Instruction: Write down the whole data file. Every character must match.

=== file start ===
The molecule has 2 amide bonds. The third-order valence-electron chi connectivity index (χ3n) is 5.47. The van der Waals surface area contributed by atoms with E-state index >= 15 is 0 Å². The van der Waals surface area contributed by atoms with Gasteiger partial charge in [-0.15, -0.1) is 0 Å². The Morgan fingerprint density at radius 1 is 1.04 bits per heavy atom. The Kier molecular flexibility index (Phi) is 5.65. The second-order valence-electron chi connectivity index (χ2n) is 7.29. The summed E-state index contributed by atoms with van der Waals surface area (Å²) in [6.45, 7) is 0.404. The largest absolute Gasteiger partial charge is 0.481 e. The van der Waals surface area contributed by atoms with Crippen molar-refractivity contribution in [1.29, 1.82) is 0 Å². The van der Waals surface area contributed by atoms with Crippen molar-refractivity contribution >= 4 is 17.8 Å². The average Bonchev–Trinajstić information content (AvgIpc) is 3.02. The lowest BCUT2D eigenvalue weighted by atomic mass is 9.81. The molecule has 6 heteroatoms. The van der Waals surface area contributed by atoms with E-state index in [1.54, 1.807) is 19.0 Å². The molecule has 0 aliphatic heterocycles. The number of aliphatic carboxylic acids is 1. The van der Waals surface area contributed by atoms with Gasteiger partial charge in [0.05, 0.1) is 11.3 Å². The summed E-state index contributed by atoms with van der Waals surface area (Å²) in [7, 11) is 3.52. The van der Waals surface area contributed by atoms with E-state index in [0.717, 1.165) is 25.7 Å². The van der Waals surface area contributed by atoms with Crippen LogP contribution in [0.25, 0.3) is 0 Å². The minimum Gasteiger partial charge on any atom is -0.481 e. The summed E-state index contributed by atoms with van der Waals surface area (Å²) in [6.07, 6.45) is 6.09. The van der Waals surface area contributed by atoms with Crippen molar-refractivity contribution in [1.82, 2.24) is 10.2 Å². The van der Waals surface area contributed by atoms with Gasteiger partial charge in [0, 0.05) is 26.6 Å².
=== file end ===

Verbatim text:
The molecule has 2 amide bonds. The third-order valence-electron chi connectivity index (χ3n) is 5.47. The van der Waals surface area contributed by atoms with E-state index >= 15 is 0 Å². The van der Waals surface area contributed by atoms with Gasteiger partial charge in [-0.15, -0.1) is 0 Å². The Morgan fingerprint density at radius 1 is 1.04 bits per heavy atom. The Kier molecular flexibility index (Phi) is 5.65. The second-order valence-electron chi connectivity index (χ2n) is 7.29. The summed E-state index contributed by atoms with van der Waals surface area (Å²) in [6.45, 7) is 0.404. The largest absolute Gasteiger partial charge is 0.481 e. The van der Waals surface area contributed by atoms with Crippen molar-refractivity contribution in [1.29, 1.82) is 0 Å². The van der Waals surface area contributed by atoms with Crippen molar-refractivity contribution >= 4 is 17.8 Å². The average Bonchev–Trinajstić information content (AvgIpc) is 3.02. The lowest BCUT2D eigenvalue weighted by atomic mass is 9.81. The molecule has 6 heteroatoms. The van der Waals surface area contributed by atoms with E-state index in [1.54, 1.807) is 19.0 Å². The molecule has 0 aliphatic heterocycles. The number of aliphatic carboxylic acids is 1. The van der Waals surface area contributed by atoms with Gasteiger partial charge in [0.05, 0.1) is 11.3 Å². The summed E-state index contributed by atoms with van der Waals surface area (Å²) in [7, 11) is 3.52. The van der Waals surface area contributed by atoms with E-state index in [0.717, 1.165) is 25.7 Å². The van der Waals surface area contributed by atoms with Crippen LogP contribution in [0.25, 0.3) is 0 Å². The minimum Gasteiger partial charge on any atom is -0.481 e. The summed E-state index contributed by atoms with van der Waals surface area (Å²) in [6.07, 6.45) is 6.09. The van der Waals surface area contributed by atoms with Crippen molar-refractivity contribution in [1.82, 2.24) is 10.2 Å². The van der Waals surface area contributed by atoms with Gasteiger partial charge in [0, 0.05) is 26.6 Å².